Additionally, the Visuddhimagga saw the optimum physical setting for the path of purification as isolation, seclusion, or reclusion (viveka). As the Sutta Nipiti states:

Unfettered, like a deer in the forest,
Which browses wherever it will,
A wise man minds his freedom;
Like the one-horned rhinoceros: wander alone!

The Visuddhimagga recommends thirteen dhutangas or ascetic practices. These were not originally Buddhist practices but represent an evolution of thought, represented in the documents ascribed to the body of Buddha's discourses. The practices became emblematic of Buddhist asceticism by the time of the influential Questions of Milinda or Milindapanho (12th century). The thirteen dhutangas are:

  1. wearing rag robes
  2. using only three robes
  3. begging alms
  4. not omitting any house when begging
  5. eating only once a day
  6. eating only from the bowl
  7. eating no second helpings
  8. eating in the forest
  9. eating at the foot of a tree
  10. living in the open air
  11. living in a cemetery
  12. being satisfied with whatever dwelling one receives
  13. sleeping in a sitting position and never lying down

The forest monk was to use discarded cloth to make his robes, only secondarily accepting cloth deposited at his dwelling or along his daily path. Overall, the monk was to make and maintain three robes.

The monk does not store or cook food but daily enters the nearby village (which could be several miles distant) and begs. This entails visiting each house in succession; he is not to go to the wealthiest house or the most generous household first but to each in order. The monk presents his bowl in silence; Sri Lankan monks held a fan to their faces, like Japanese Zen monks whose large headgear effectively covered their faces. The food was to be from householders' excess, not specially prepared for the monk's coming or prepared for them upon being sighted. These latter precriptions correspond to the practice of Hindu and Jain sadhus.

The monks' routine was to set off for alms at midmorning, giving them time to return to their dwelling places by about midday. If they formed an organized hermitage, the forest monks would assemble in a separate edifice or dining hall (sala), redistribute the food as need, and eat from their bowl in silence, without utensils and without taking a second helping. If they food was in excess it was to be given away. The typical Thai fare was rice, often with a sauce of chilies, and some vegetable, and occasionally fruit -- whatever a typical household happened to have, which was often only rice. The monks normally had a well or stream as a source of water. The midday meal was the only meal, but an afternoon tea from gathered herbs was acceptable.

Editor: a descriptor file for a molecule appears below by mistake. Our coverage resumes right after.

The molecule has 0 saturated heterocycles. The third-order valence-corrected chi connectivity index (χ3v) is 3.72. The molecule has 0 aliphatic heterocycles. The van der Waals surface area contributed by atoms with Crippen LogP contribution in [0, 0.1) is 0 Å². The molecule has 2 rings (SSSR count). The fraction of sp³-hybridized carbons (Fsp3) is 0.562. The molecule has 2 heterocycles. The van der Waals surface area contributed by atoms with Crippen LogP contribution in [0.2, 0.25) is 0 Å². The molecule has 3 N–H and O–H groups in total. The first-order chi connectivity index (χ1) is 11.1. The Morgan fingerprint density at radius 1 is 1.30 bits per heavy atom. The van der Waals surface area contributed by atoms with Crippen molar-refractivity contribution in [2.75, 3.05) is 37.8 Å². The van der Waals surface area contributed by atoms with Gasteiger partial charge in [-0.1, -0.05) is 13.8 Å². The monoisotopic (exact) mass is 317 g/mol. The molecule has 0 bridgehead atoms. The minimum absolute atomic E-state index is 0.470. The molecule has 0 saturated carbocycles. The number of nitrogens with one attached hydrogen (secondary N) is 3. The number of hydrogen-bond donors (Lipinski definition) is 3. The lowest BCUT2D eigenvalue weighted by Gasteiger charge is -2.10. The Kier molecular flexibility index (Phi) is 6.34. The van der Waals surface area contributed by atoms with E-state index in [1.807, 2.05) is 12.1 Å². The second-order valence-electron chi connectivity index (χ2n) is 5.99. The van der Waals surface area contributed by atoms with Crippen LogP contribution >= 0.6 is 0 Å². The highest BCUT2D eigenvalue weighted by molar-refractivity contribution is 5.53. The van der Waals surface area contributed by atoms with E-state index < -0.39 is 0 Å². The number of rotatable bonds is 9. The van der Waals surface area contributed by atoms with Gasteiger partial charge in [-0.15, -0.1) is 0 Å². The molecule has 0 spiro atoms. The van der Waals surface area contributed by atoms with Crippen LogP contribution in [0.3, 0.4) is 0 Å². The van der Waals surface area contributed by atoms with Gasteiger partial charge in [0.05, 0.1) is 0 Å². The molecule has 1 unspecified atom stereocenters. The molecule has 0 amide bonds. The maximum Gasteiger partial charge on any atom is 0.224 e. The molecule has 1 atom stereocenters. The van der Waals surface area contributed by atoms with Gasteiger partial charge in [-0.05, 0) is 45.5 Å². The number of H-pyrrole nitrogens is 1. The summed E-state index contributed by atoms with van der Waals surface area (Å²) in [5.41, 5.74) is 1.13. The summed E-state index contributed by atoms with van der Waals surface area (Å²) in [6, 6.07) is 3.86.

Where the ascetic monk lived was representative of his practice. Developed hermitages followed a pattern known in the west among Carthusian monks: individual dwellings in proximity to one another. In Thailand, the individual hut was called a kuti, made of bamboo, palm, or other already-fallen wood. In Sri Lanka, the huts were often concrete and wood, with concrete floors. When a master and discipline dwelt together it was in a single edifice. When a monk was a hermit, he might live in a previously occupied hut but more likely a cave if he was stationary for any period.  In every case the dwelling must be in a forest with no village or other habitation visible or readily accessible.

Individual practitioners would pursue more rigorous settings. In Thailand, wandering monks carried a klot or modest tent-like cloth and mosquito netting, which could be set up in the open air, a cave, at the foot of a tree, or in a cemetery. The wandering monk was not complain about whatever setting he pursued, discovered, or was obliged to use. That he never lay down to sleep but only sat was a common ascetic practice throughout Buddhist tradition in later centuries. Only a monk who was sick lay down.

A typical schedule for the forest monk was to sleep from 10 p.m. to 2 a.m., meditate from 2 to 6 a.m., wash up, clean, and sweep until going out for alms, then returning to eat, rest, attend to other chores, and spend another four hours in meditation, usually 6 to 10 p.m.

One set of chores pursued by village monks -- those who lived close to villages in open air as well as those who lived in hermitages -- was manual labor to assist villagers in times of need such as well-digging, house-building or harvesting. Village monks did not refrain from contact with people when the purpose was well-defined and a helpful means of expressing compassion and loving-kindness.

Additionally, wandering elders or masters with one or two disciples or younger monks, might take up a months-long regimen of travel, sometimes without a particular itinerary, following rivers, forest highlights, mountains, valleys, and the thread of isolated villages for their food, though sometimes wandering monks went without food for days when they lost their way. Such monks could readily pursue the practices of sleeping in the open air under trees and in caves or in cemeteries, all the while adhering to a discipline of meditating in the wilderness.